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2007-12-26-02 Spondylocostal dysplasia (spondylothoracic dysplasia type II) © Cuillier www.thefetus.net/
Spondylocostal dysplasia (spondylothoracic dysplasia type II) 

 

Fabrice Cuillier, MD*; T. Gervais, MD**; J. M. Scemama, MD**; J. M. Laville, MD***; F. Salmeron, MD***; J.P. Riviere, MD****; A. Bertha*****.

*

Department of Gynecology, Félix Guyon"Hospital, 97400 Saint-Denis, Ile de la Réunion, France;

**

Radiologist, Rue Chaussée royale, 97400 Saint-Paul, Ile de la Réunion, France;

***

Department of Pediatric surgery, Félix Guyon"Hospital, 97400 Saint-Denis, Ile de la Réunion;

****

Department of Anatomo-pathology, Félix Guyon"Hospital, 97400 Saint-Denis, Ile de la Réunion;

*****

Student, Arizona State University. University Drive and Mill Avenue Tempe, Arizona 85281.

 

Definition

Jarcho-Levin syndrome (JLS) has a variety of synonyms: spondylo-thoracic dysplasia or dysostosis, spondylocostal dysplasia or dysostosis and occipito-facial-cervico-thoracic-abdomino-digital dysplasia [1, 2]. According to the anatomical findings, Solomon proposed a subclassification of this chondrodysplasia into:

  • Spondylothoracic dysplasia (Jarcho-Levin syndrome or spondylo-thoracic dysplasia type I);

  • Spondylocostal dysplasia (or spondylo-thoracic dysplasia type II).

Spondylocostal dysplasia (dysostosis) is a rare congenital disorder characterized by vertebral segmentation and formation of defects and asymmetrical rib anomalies.

We describe a case of the spondylo-thoracic dysplasia type II, partially diagnosed during the second trimester of pregnancy.

Case report

A 24-year-old G2P1, with non-contributive history, was referred to our unit at 23 weeks of pregnancy. Her first sonography at 13 weeks seemed to be normal. The nuchal translucency was 1 mm (crown-rump length 58 mm). The triple test was also normal. During our ultrasonographic examination we could observe:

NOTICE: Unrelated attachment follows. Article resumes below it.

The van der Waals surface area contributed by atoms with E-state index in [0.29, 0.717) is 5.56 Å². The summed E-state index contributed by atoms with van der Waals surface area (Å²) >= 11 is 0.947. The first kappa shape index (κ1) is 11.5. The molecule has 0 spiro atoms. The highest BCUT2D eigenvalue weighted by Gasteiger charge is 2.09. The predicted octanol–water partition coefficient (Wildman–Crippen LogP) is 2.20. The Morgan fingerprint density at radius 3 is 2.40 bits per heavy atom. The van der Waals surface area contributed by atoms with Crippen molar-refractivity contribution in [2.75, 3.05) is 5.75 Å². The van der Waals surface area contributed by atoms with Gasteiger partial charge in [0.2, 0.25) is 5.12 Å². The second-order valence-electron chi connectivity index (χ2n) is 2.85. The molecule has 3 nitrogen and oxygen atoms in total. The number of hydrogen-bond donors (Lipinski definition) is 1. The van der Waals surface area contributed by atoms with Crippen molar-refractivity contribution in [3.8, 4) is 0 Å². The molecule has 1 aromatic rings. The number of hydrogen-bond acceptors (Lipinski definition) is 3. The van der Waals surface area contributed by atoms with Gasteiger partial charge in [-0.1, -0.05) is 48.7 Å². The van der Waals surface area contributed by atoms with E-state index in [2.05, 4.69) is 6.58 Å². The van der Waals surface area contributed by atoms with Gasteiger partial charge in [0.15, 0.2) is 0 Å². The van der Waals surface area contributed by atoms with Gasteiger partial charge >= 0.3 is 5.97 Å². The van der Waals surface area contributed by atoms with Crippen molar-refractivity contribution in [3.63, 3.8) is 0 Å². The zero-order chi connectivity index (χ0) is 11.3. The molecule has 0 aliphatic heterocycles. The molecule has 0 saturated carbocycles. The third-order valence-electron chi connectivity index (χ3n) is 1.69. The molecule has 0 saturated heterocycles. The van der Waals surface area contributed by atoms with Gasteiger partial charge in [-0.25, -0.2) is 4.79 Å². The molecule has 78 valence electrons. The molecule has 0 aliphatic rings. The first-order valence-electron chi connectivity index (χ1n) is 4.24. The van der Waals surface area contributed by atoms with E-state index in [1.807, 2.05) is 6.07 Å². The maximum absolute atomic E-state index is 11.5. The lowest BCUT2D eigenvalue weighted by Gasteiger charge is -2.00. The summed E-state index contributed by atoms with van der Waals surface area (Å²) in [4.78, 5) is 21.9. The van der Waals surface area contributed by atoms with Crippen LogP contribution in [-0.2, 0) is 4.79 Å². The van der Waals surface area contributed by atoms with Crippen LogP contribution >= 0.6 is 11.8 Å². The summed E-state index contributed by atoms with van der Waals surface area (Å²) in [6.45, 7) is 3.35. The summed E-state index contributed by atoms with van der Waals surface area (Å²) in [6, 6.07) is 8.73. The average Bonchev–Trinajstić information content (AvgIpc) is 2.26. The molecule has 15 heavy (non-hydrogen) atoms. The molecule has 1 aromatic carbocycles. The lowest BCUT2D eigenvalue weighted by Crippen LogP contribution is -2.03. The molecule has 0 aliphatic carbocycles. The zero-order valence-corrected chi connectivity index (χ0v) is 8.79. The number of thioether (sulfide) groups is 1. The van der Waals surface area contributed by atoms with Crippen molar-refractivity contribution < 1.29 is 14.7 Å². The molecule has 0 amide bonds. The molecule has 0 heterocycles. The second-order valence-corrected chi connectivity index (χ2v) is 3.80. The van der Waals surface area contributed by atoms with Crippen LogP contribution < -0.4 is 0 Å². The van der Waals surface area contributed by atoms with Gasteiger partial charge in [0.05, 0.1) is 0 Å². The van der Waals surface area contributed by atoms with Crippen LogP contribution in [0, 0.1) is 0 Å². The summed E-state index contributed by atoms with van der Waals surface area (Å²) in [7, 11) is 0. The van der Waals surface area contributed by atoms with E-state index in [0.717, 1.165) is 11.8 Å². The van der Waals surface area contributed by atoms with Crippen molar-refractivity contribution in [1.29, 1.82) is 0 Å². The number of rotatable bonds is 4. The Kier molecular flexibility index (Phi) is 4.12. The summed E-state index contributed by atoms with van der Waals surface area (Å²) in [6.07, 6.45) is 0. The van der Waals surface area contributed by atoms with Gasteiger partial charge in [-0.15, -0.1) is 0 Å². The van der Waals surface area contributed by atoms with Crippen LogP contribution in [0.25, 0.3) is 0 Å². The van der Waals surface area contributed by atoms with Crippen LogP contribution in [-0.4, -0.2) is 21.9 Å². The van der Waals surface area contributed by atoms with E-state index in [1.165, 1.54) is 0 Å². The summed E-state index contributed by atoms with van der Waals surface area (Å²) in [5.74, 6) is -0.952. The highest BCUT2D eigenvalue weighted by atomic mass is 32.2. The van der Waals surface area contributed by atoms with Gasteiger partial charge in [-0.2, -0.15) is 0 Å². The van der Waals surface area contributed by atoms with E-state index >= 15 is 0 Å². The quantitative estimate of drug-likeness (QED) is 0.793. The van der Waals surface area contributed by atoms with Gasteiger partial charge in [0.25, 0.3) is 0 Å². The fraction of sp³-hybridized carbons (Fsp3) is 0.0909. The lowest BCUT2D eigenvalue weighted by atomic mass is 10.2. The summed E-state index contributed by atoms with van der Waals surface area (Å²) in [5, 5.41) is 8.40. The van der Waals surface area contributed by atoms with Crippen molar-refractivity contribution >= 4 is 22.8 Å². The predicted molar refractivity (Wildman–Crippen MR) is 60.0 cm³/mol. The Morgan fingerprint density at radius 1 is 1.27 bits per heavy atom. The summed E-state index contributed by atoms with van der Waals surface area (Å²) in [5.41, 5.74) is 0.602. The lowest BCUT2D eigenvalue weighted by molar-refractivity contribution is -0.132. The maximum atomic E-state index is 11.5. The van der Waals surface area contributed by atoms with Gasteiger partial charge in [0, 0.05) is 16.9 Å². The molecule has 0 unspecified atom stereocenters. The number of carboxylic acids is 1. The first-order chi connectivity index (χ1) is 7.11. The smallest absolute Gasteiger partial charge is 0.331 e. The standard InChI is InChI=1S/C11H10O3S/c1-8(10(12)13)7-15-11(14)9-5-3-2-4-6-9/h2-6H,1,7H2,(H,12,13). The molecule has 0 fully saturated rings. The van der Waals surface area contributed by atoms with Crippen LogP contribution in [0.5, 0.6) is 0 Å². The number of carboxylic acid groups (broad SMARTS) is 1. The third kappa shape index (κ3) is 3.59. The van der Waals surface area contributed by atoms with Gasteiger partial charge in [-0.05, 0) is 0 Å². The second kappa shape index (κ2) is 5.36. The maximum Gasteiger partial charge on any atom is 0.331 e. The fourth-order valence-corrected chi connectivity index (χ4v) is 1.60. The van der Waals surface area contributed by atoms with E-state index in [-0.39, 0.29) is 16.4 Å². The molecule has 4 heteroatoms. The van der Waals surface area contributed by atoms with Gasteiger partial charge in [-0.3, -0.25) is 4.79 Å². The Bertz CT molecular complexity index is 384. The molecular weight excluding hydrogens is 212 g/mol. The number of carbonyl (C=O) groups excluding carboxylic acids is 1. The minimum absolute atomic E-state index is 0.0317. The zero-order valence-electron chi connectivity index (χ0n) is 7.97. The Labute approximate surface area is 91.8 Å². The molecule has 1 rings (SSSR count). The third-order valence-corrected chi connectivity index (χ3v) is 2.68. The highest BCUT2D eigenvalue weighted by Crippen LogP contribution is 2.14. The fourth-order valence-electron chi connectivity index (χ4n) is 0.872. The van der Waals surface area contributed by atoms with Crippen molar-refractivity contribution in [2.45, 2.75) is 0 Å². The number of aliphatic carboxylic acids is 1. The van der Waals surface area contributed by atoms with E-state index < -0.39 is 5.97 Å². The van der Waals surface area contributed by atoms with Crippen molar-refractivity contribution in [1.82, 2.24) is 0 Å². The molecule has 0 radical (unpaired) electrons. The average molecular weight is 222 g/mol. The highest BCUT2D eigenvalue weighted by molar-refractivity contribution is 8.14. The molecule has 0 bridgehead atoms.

• Cervicothoracic kyphoscoliosis;

  • Normal head and normal ears of the fetus;

  • Dextroposition of the heart;

  • Left pyelectasis, without bladder anomalies;

  • Normal extremities of the fetus.

An amniocentesis revealed normal karyotype (46XX). At 29 weeks a spiral CT scan was done and two hemivertebrae in the thoracic region and kyphoscoliosis were visible. A posterior fusion of the ribs was suspected by 3D ultrasound.

At 30 weeks an MRI was done. The two lungs were present. A right pulmonary agenesia was eliminated. A diastematomyelia was eliminated either.

We thought about a few different diagnoses: Klippel-Feil syndrome, Spondylocostal dysostosis (or Jarcho-Levin syndrome), Spondyloepiphyseal dysplasia.

The parents opted for the interruption of the pregnancy at 32 weeks.

A postmortem radiography showed scoliosis with two hemivertebrae and fusion of the second, third, fourth and fifth ribs. Autopsy showed multiple cervical and thoracic vertebral malformations with disorganization and fusion of malformed vertebral bodies. There was bilateral fusions and splaying of some ribs.

The final diagnosis was spondylocostal dysplasia (spondylothoracic dysplasia type II).

 

Images 1, 2: 23 weeks of pregnancy; Image 1 shows a transverse scan of the normal looking fetal head. Image 2 shows sagittal scan through the deformed fetal spine (cervicothoracic kyphoscoliosis).

 

Images 3, 4: 29 weeks of pregnancy. 3D images show deformed fetal spine.

 

Images 5, 6: 29 weeks of pregnancy. 3D images show deformed fetal spine.

 

Images 7, 8: 29 weeks of pregnancy. Image 7 shows a dextroposition of the heart with its normal anatomy. Image 8 shows a mild left renal pyelectasis (left part of the image; right part of the image shows normal appearance of the right kidney).

 

Images 9, 10: 29 weeks of pregnancy; Spiral CT shows spinal deformity of the fetus. At the image 9 a fusion of the upper left ribs is visible and there were just ten ribs on the left side. 

 

Images 11, 12: 29 weeks of pregnancy; Spiral CT shows spinal and rib"s deformities of the fetus.

 

Images 13, 14: 29 weeks of pregnancy; Spiral CT shows spinal deformity of the fetus.

 

Images 15, 16: 30 weeks of pregnancy; MRI shows spinal and chest deformity of the fetus, but with well-preserved lung"s volume.